[Editors note: As indicated in his John Hagee Ministries bio and on bookjackets of his recent books, Hagee has three honorary doctorates, not earned doctorates. The three honorary degrees are from Oral Roberts University, Netanya Academic College in Israel, and Canada Christian College.]

(17 comments, 787 words in story)
Rushdoony's Great Beast
wilkyjr printable version print page     Bookmark and Share
Mon Mar 09, 2009 at 09:37:33 AM EST
Christian Reconstruction founder R. J. Rushdoony wrote in his book, THY KINGDOM COME, saying the great beast spoken of in the book of Revelation is government.  Though Rushdoony did not share eschatological views with religious right kinsman Tim LaHaye, he did share a common attitude toward government.  LaHaye's writing, much like modern end of times spokesman Jack Van Impe, lace their seminars and books with theories about secret organizations at work to take the world to Satan.  You can check out my review listed in Wikipedia about Pat Robertson's catch all conspiracy book ONE WORLD ORDER.  Rushdoony said the Christian view of history was that of conspiracy.
(8 comments, 491 words in story)
Top 10 Conspiracy Theories of the Religious Right
wilkyjr printable version print page     Bookmark and Share
Fri May 30, 2008 at 09:26:35 AM EST
Having recently read Matt Taibbi's book about John Hagee's church, I was startled to read of what passes for phophetic language.  The conspiracy theory about Al Gore working secretly with global warming folks to take over the Unites States stayed with me.  I was reminded of other religious right conspiracy theories that have brought with them "amens".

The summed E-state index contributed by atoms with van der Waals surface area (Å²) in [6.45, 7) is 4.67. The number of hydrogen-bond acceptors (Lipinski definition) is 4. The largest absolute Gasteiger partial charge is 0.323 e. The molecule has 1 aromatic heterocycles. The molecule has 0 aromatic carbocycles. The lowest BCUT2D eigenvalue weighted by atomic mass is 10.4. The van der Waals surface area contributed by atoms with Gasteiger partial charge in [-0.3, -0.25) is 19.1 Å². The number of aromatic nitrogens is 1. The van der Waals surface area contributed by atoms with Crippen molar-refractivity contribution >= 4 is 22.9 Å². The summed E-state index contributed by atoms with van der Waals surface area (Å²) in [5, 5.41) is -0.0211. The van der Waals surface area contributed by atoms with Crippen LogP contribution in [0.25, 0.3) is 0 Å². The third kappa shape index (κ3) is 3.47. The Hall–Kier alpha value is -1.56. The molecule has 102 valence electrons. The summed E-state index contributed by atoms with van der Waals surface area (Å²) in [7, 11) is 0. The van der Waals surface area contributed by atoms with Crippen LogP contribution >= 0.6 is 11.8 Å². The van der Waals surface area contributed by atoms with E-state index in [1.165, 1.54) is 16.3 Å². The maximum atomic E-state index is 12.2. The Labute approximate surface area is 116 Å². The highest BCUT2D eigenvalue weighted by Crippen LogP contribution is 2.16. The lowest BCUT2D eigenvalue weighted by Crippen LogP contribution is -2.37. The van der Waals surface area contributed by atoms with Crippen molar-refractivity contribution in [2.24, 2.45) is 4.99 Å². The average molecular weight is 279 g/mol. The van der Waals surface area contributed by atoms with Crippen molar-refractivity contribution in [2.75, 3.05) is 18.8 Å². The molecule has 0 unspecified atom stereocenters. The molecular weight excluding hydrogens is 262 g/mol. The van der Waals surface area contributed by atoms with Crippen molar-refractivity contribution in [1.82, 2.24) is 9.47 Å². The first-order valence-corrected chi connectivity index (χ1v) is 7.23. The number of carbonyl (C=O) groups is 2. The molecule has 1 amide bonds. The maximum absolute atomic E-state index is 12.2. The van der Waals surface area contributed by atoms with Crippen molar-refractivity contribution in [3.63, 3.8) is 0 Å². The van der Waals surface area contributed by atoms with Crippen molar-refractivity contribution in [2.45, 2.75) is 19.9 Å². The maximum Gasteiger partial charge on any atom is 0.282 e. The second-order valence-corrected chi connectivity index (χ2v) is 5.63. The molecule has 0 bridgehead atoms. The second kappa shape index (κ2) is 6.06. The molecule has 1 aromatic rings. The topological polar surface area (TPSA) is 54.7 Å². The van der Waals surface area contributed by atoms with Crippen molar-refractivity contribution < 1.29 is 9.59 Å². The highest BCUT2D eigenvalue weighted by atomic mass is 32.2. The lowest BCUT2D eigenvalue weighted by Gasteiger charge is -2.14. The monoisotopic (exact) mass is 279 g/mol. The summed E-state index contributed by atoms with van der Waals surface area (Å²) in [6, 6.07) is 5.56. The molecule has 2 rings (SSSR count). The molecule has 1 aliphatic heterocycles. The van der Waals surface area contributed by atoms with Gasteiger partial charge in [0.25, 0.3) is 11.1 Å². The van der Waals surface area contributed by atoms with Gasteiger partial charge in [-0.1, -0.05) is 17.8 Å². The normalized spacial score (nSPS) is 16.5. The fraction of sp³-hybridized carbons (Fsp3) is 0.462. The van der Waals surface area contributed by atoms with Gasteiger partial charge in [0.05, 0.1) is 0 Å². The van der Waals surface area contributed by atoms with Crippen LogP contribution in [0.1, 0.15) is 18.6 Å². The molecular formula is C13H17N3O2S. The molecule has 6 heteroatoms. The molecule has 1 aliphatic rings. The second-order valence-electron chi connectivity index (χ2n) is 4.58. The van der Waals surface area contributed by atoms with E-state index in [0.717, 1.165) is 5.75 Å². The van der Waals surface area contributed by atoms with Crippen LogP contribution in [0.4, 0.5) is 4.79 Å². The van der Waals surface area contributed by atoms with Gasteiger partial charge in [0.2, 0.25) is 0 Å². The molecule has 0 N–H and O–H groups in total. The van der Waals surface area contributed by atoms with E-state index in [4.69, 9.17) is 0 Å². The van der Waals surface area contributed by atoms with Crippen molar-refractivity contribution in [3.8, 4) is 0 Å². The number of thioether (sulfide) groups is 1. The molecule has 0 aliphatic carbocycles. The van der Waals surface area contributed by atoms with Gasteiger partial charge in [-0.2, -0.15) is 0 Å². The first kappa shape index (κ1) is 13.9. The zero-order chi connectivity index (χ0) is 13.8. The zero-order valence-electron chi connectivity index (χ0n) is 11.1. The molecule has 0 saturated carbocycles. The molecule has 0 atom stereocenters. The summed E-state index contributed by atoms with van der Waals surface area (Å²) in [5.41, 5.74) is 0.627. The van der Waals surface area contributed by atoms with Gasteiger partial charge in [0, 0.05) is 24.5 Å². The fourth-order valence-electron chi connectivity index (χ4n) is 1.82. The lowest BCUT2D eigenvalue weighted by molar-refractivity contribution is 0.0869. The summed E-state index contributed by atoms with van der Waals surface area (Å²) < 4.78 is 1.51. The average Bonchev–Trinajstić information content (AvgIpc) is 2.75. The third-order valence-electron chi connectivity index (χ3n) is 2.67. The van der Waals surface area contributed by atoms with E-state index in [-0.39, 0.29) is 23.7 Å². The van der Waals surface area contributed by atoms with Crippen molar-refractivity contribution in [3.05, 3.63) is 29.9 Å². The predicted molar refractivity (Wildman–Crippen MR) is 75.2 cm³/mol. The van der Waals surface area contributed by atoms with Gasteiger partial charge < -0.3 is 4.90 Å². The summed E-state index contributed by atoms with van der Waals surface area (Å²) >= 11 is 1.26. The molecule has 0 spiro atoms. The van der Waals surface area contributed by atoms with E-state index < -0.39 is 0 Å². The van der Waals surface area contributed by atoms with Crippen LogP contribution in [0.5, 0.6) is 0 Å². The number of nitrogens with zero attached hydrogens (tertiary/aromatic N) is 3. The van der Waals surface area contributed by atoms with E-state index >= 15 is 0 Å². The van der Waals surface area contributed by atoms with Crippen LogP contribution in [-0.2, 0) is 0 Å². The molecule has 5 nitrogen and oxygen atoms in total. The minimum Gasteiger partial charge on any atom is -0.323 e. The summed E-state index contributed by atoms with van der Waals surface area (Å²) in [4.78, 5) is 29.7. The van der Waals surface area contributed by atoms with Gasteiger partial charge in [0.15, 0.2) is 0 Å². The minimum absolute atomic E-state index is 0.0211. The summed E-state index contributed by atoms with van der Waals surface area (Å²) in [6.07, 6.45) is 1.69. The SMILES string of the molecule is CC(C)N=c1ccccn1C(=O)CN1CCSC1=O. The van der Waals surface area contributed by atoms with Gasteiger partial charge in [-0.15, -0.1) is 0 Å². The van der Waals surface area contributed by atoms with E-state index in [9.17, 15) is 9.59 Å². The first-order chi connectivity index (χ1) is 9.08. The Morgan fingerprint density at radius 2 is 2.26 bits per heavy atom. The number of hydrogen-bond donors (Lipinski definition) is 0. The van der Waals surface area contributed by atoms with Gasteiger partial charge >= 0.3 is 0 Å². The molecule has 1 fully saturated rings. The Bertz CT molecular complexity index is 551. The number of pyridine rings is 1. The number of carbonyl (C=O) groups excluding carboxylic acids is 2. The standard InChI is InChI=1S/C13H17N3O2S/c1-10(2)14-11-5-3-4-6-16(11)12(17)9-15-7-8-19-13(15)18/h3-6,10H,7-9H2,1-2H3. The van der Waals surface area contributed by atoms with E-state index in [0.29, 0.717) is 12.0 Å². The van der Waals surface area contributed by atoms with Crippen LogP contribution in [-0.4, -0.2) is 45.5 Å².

(11 comments, 490 words in story)
Hagee and 911
wilkyjr printable version print page     Bookmark and Share
Tue May 27, 2008 at 11:41:30 AM EST
Rolling Stone author Matt Taibbi has just published a new book called GREAT DERANGEMENT.  Since Jeremiah Wright occupied so much media attention some were shouting that people needed to look at McCain's spiritual connections. A media conspriacy was suggested.  Thus Taibbi was dispatched to San Antonio, Texas to go under cover pretending to be an interested member of John Hagee's mega church.  The cover of the book claims the author is the funniest angry writer around.  We might also ad profane.  Taibbi takes on the conpiracy theories of Left Behind writers as well as the strange theories regarding the 911 catastrophe which links up President Bush and Dick Cheney with secret plots to deceive the nation. The writer says, "The 9/11 'Truth' and Christian end timer phenomena are both basically crude parodies of the same old left/right canned media Holy War."  pg. 265  Matt believes that both these groups adhere to a beleief that a militant against-them exists and the only folks to be trusted are their own.  A view point I have often witnessed among the religious right that holds you cannot trust the media or any writer outside their own ranks. Thus they reinforce their own phobias.
(3 comments, 1101 words in story)
LaHaye speaks on 501c3 at HAPC
wilkyjr printable version print page     Bookmark and Share